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Acta Biomater. 2014 Oct;10(10):4304-13. doi: 10.1016/j.actbio.2014.05.032. Epub 2014 Jun 4.

The Osteoprint: a bioinspired two-photon polymerized 3-D structure for the enhancement of bone-like cell differentiation.

Author information

1
Center for MicroBioRobotics @SSSA, Istituto Italiano di Tecnologia, Viale Rinaldo Piaggio 34 Pontedera, 56025, Italy; The Biorobotics Institute, Scuola Superiore Sant'Anna, Viale Rinaldo Piaggio 34 Pontedera, 56025, Italy. Electronic address: attilio.marino@iit.it.
2
Center for MicroBioRobotics @SSSA, Istituto Italiano di Tecnologia, Viale Rinaldo Piaggio 34 Pontedera, 56025, Italy.
3
Center for MicroBioRobotics @SSSA, Istituto Italiano di Tecnologia, Viale Rinaldo Piaggio 34 Pontedera, 56025, Italy. Electronic address: gianni.ciofani@iit.it.

Abstract

The need for a better understanding of cell behavior and for exploiting cell functions in various healthcare applications has driven biomedical research to develop increasingly complex fabrication strategies to reproduce the natural biological microenvironment in vitro. Different approaches have led to the development of refined examples of 2- and 3-D structures able to sustain cellular proliferation, differentiation and functionality very similar to those normally occurring in living organisms. One such approach is two-photon polymerization. In this paper, we present a trabecula-like structure (which we have named "Osteoprint") that resembles to the typical microenvironment of trabecular bone cells. Starting from microtomography images of the trabecular bone, we prepared several Osteoprints through two-photon polymerization and tested the behavior of SaOS-2 bone-like cells cultured on our structures. Interestingly, we found that Osteoprints deeply affect cellular behavior, determining an exit from the cell cycle and an enhancement of osteogenic differentiation. Indeed, we found an up-regulation of the genes involved in SaOS-2 cell maturation and an increase in hydroxyapatite production and accumulation upon SaOS-2 culture on the Osteoprints. The findings we obtained are extremely interesting, and open up new perspectives in "bioinspired" approaches for tissue engineering and regenerative medicine.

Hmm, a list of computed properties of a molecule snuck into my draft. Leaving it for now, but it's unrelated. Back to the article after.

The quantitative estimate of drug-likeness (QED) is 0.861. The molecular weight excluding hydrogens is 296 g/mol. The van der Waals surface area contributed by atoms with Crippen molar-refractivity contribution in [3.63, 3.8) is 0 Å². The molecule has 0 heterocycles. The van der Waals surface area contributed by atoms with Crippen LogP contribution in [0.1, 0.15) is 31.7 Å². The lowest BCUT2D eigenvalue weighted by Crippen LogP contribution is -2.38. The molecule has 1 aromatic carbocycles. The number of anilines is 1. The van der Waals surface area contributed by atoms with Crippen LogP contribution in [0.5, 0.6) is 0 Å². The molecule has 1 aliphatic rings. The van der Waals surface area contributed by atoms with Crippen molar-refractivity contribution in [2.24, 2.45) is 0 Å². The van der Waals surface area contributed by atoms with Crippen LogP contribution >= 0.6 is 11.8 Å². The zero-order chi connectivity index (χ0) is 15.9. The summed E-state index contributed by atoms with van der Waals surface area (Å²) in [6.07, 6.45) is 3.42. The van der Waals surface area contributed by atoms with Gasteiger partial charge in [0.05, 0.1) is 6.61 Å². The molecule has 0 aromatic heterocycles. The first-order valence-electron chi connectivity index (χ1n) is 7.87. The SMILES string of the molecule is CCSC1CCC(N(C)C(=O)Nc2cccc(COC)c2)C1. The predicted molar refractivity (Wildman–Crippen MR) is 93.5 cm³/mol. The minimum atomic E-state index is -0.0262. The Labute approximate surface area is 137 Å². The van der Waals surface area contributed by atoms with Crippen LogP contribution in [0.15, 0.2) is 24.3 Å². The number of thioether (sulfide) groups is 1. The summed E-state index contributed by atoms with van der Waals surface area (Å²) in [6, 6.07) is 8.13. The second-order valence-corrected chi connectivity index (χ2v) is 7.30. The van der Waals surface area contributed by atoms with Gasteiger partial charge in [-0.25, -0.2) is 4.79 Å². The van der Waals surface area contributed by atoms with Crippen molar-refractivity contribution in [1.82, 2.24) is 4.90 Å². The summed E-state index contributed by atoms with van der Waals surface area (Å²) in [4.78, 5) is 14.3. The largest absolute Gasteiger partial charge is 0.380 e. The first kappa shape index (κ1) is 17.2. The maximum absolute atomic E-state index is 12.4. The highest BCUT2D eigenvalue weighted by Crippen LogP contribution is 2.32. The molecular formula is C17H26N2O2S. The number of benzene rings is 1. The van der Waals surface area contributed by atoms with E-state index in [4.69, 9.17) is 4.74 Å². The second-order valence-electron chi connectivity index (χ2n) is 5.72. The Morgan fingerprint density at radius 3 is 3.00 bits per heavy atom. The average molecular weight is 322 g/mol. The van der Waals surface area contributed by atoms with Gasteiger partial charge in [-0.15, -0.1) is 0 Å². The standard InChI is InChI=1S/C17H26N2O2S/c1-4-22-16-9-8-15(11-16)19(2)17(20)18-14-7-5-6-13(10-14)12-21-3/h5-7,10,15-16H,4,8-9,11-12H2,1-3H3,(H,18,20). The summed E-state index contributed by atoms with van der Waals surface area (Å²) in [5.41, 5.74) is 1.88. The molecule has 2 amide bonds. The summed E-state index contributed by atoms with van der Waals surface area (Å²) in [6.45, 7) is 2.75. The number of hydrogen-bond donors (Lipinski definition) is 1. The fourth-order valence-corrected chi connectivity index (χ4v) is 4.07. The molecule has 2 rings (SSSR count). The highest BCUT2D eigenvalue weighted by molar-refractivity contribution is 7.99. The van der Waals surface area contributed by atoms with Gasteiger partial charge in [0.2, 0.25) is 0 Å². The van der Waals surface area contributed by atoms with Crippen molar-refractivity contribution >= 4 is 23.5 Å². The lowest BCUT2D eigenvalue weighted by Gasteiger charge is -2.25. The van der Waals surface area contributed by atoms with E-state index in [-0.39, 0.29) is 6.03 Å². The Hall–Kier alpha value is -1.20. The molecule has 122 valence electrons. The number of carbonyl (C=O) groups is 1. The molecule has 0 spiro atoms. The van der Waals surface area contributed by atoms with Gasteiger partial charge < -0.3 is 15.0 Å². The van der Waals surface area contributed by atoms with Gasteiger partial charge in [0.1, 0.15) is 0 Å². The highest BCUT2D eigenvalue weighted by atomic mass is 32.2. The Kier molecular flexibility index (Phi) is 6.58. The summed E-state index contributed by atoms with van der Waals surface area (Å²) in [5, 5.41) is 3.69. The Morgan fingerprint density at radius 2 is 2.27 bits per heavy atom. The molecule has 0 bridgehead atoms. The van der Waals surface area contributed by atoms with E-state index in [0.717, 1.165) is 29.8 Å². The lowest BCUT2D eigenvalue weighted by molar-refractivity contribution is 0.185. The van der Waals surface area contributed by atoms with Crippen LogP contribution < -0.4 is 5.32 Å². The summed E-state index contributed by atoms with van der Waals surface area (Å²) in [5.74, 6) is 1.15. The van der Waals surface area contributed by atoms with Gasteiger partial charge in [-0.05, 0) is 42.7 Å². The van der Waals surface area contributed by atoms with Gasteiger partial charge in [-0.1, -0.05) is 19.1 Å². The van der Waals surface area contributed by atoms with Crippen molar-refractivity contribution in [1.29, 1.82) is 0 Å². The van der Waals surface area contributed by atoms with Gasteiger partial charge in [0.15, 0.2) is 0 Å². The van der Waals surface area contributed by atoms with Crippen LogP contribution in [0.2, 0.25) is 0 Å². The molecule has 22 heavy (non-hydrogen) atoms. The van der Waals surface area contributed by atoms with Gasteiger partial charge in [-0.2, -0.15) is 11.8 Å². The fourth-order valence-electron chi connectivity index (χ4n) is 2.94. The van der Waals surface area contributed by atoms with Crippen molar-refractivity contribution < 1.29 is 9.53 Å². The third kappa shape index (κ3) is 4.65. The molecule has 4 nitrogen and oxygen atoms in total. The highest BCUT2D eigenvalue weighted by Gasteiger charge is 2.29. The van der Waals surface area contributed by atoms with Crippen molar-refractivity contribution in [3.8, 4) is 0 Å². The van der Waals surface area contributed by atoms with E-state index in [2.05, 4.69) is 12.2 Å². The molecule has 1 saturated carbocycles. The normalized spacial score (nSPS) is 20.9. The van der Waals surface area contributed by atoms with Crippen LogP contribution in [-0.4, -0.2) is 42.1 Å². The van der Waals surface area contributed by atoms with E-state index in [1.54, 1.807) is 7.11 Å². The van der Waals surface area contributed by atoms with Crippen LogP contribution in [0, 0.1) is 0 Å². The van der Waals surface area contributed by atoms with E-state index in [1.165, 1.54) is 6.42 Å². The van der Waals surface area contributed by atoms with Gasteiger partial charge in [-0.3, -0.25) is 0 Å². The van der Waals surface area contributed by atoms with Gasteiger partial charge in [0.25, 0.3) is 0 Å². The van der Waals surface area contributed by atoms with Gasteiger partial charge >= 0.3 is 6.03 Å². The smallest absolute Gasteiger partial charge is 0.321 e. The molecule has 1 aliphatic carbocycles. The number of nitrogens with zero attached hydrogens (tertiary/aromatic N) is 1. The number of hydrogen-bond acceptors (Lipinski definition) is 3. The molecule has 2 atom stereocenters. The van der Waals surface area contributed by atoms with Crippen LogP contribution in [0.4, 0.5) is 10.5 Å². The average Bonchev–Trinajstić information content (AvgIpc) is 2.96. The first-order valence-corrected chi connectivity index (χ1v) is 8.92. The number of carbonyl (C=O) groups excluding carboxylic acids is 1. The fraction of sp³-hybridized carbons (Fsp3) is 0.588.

KEYWORDS:

Bioinspiration; Direct laser writing; Osteoblasts; Osteogenesis; Tissue engineering

PMID:
24907661
DOI:
10.1016/j.actbio.2014.05.032
[Indexed for MEDLINE]

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